Male-female wage gap closing

Wage differential between the sexes has been trending toward equality for 3 decades. And yet, feminists and women's advocates insist that we are still stuck in the 70's and girls only make 75 cents for every dollar a boy makes.

We passed that point in many respects years ago. And now, according to this new study, women have actually pulled ahead on some areas.

The Wall Street Journal:

Feminist hand-wringing about the wage gap relies on the assumption that the differences in average earnings stem from discrimination. Thus the mantra that women make only 77% of what men earn for equal work. But even a cursory review of the data proves this assumption false.The Department of Labor's Time Use survey shows that full-time working women spend an average of 8.01 hours per day on the job, compared to 8.75 hours for full-time working men. One would expect that someone who works 9% more would also earn more. This one fact alone accounts for more than a third of the wage gap.

Choice of occupation also plays an important role in earnings. While feminists suggest that women are coerced into lower-paying job sectors, most women know that something else is often at work. Women gravitate toward jobs with fewer risks, more comfortable conditions, regular hours, more personal fulfillment and greater flexibility. Simply put, many women-not all, but enough to have a big impact on the statistics-are willing to trade higher pay for other desirable job characteristics.

Bottom line:

A study of single, childless urban workers between the ages of 22 and 30 found that women earned 8% more than men.

There may still be a glass ceiling - but even that is showing signs of serious cracks. Other factors play a role in unequal pay, as the Wall Street Journal article points out, and it's not always discriminatory policies.


Wage differential between the sexes has been trending toward equality for 3 decades. And yet, feminists and women's advocates insist that we are still stuck in the 70's and girls only make 75 cents for every dollar a boy makes.

We passed that point in many respects years ago. And now, according to this new study, women have actually pulled ahead on some areas.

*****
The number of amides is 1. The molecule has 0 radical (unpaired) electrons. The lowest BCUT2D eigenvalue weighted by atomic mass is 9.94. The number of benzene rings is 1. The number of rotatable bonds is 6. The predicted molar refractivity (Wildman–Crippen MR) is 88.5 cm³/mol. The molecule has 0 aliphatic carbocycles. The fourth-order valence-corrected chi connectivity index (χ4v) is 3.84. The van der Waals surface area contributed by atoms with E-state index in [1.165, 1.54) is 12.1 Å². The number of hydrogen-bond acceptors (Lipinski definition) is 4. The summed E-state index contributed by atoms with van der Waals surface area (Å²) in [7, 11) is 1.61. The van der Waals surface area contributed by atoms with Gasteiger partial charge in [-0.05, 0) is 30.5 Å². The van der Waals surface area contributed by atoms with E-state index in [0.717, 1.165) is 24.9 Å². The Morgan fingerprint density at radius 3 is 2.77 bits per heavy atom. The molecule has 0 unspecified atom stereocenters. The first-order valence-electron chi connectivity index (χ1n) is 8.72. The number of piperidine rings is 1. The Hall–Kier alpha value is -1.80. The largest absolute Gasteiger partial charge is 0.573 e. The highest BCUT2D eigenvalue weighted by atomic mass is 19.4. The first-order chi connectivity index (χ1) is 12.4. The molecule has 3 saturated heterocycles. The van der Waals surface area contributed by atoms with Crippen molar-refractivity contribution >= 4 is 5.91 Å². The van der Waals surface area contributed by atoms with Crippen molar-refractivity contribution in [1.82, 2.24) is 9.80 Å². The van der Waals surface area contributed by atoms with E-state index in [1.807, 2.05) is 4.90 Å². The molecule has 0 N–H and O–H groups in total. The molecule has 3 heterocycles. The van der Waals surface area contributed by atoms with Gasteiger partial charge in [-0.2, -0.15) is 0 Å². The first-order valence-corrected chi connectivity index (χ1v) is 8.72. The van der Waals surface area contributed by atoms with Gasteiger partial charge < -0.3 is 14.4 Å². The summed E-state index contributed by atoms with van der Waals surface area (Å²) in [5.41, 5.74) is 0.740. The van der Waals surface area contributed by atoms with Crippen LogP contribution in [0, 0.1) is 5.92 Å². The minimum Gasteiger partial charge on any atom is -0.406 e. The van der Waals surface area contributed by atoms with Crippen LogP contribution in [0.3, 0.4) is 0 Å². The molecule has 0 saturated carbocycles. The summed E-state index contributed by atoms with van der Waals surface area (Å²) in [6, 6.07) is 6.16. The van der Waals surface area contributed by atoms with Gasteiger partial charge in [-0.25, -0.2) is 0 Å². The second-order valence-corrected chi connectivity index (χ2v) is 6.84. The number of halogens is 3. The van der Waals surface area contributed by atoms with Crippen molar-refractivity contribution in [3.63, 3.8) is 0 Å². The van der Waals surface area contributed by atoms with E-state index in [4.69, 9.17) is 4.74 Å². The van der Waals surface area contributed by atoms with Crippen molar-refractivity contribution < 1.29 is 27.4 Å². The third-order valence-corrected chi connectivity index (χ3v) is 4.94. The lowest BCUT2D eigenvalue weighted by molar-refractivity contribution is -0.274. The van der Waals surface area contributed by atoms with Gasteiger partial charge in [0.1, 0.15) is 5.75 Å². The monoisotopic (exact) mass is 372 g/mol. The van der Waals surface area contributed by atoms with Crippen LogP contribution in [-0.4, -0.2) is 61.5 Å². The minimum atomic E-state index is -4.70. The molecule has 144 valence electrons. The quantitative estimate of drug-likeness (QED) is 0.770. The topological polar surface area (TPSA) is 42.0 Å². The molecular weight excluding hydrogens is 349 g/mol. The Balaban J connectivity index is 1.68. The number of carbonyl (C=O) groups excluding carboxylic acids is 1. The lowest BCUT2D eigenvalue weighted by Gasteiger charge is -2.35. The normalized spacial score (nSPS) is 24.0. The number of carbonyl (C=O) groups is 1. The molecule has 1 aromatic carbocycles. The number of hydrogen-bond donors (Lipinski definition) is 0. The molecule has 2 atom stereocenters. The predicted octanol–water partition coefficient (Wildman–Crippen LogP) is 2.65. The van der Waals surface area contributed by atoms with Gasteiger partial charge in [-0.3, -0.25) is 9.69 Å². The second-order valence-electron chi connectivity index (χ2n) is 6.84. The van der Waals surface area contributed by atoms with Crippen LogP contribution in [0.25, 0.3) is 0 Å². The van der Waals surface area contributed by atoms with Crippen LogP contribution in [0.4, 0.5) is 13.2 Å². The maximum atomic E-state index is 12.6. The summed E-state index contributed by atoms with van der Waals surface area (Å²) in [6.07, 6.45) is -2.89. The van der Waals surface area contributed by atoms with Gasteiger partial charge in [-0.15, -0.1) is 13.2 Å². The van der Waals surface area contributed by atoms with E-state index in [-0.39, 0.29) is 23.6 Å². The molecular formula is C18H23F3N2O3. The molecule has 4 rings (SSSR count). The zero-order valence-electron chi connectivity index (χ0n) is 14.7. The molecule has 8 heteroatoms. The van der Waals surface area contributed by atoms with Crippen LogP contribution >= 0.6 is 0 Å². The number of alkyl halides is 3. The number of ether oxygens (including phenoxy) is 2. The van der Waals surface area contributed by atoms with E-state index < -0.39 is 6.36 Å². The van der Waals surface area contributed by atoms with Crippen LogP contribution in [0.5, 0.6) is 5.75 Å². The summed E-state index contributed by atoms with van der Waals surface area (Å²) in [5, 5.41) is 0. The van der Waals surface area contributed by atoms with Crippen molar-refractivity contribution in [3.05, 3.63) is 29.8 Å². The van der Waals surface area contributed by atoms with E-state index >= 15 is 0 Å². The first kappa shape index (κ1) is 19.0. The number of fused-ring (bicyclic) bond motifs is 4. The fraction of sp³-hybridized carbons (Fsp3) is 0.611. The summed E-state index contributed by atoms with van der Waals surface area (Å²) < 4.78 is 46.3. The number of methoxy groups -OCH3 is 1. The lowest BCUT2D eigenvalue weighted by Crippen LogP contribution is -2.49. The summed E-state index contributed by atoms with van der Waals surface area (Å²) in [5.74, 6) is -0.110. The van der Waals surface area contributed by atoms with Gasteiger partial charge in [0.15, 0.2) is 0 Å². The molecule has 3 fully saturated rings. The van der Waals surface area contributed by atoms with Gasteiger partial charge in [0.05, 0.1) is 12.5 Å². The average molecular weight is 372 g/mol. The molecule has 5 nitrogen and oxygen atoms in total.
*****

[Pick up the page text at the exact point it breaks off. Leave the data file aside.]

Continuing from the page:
The Wall Street Journal:

Feminist hand-wringing about the wage gap relies on the assumption that the differences in average earnings stem from discrimination. Thus the mantra that women make only 77% of what men earn for equal work. But even a cursory review of the data proves this assumption false.

The Department of Labor's Time Use survey shows that full-time working women spend an average of 8.01 hours per day on the job, compared to 8.75 hours for full-time working men. One would expect that someone who works 9% more would also earn more. This one fact alone accounts for more than a third of the wage gap.

Choice of occupation also plays an important role in earnings. While feminists suggest that women are coerced into lower-paying job sectors, most women know that something else is often at work. Women gravitate toward jobs with fewer risks, more comfortable conditions, regular hours, more personal fulfillment and greater flexibility. Simply put, many women-not all, but enough to have a big impact on the statistics-are willing to trade higher pay for other desirable job characteristics.

Bottom line:

A study of single, childless urban workers between the ages of 22 and 30 found that women earned 8% more than men.

There may still be a glass ceiling - but even that is showing signs of serious cracks. Other factors play a role in unequal pay, as the Wall Street Journal article points out, and it's not always discriminatory policies.


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